1. Build your own RA drive. ONSTEP is good path to follow, if you are build one of their compatible designs, all the software is available. You get GoTo as well with this setup. You can do a simpler drive without ONSTEP, but connecting it to existing AP tools can be tricky.

https://www.cloudyni...-nano-eq-mount/

2. Some of the dual axis drives, can be easily modded to add a ST-4 guiding port. No GoTo, but you can guide.
3. Get a GoTo dual axis drive with a guiding port. Not sure if one exists for the CG-4, though.


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#21 SteveG

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Posted 24 February 2021 - 12:48 PM

I have the AstroMaster drive on the CG-3. It came as a kit with the AstroMaster 130EQ-MD. It is a bit fiddly, but it will do the job of working the worm so you don’t have to keep working it manually just to track. Does the job good enough for visual, but wouldn’t consider it for photo.

The potentiometer for speed control is smooth, but what you’re doing is basically adjusting voltage applied to the motor. You’ll need to adjust it to best estimate to maintain the target in the center of view, but will also need to adjust as the voltage level of the battery drops. But that second part is considerably less of a concern.

I’ve gotten to be pretty quick with it. It’s purely for visual observing, and I only use light weight scopes like the AstroMaster 130 and Meade 290-P 60/900mm. Once aligned and the speed of the motor is dialed in, which I can usually do by sound, it’ll stay on target without the need to recenter for a good 10min or so.

I put one on a Polaris mount. Same experience as you. It works, but you constantly will be playing with the speed control as the 9V battery slowly drains. The RA stepper motor and a controller is the way to go. Single axis drives are preferred for visual. KISS.


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#22 wcoastsands

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Posted 24 February 2021 - 01:25 PM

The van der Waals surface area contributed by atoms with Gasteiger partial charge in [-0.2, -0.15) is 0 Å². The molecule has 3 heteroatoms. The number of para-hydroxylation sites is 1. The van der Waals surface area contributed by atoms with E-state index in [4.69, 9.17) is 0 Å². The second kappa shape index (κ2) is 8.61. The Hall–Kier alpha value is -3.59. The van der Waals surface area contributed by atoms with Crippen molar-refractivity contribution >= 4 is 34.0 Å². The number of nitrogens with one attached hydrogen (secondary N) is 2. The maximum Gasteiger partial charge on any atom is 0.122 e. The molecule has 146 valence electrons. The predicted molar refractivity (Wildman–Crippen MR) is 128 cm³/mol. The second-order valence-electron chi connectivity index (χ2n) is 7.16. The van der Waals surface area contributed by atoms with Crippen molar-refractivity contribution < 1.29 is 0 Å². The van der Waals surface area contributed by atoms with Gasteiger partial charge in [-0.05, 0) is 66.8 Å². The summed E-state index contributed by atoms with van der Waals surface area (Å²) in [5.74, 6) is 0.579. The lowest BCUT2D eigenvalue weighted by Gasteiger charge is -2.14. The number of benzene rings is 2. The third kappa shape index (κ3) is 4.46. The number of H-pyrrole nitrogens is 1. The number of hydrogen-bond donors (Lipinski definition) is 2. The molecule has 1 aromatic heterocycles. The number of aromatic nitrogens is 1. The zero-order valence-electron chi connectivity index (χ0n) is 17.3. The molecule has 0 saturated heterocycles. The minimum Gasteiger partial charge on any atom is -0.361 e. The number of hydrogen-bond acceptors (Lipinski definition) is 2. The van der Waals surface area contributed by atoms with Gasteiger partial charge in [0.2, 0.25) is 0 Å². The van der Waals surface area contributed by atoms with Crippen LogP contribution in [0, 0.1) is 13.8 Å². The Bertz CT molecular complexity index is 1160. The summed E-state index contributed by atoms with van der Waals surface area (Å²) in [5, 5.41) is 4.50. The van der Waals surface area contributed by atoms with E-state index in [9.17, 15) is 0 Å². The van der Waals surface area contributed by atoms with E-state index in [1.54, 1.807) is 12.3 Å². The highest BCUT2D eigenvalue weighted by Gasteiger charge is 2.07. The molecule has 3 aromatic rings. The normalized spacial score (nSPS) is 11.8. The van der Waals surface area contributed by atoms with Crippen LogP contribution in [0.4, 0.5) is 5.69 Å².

One thing to consider when using a 9V battery is to use a rechargeable Li-ion battery. While Alkaline batteries will tend to have a linear drop off in voltage over the life of the battery, the Li-ion battery will dip in voltage initially but maintain close to the same voltage for most of the remaining battery life before a steep drop at then end. You won’t have to fiddle as much with speed adjustment.


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#23 hcf

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Posted 24 February 2021 - 02:04 PM

One thing to consider when using a 9V battery is to use a rechargeable Li-ion battery. While Alkaline batteries will tend to have a linear drop off in voltage over the life of the battery, the Li-ion battery will dip in voltage initially but maintain close to the same voltage for most of the remaining battery life before a steep drop at then end. You won’t have to fiddle as much with speed adjustment.

For home, if you have an outlet nearby you can also get a 9V power adapter and connect it to the Astromaster battery connectors. Some people also macgyver multimeter contacts to the Astromaster motor to know/set the correct voltage for the drive rate.

https://www.youtube....h?v=DZDT_scDQSA

 

The stepper motors based drives do need a 12V supply/ larger Battery bank than the Astromaster DC motor.


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#24 csrlice12

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Posted 25 February 2021 - 01:08 PM

Bought the tracking drives on the CG4.... didn't take long to replace them with slomo hand controls.  Hated losing the RA slomo, and the RA motorboard is too exposed and fragile....mine broke just snagging my jacket.  And, truthfully, it was a PIA to get it all hooked up, the twisting wires, messing with the controller, etc.....While I would like a nice tracking or go-to drive, the CG4 drives aren't it.


Edited by csrlice12, 25 February 2021 - 01:10 PM.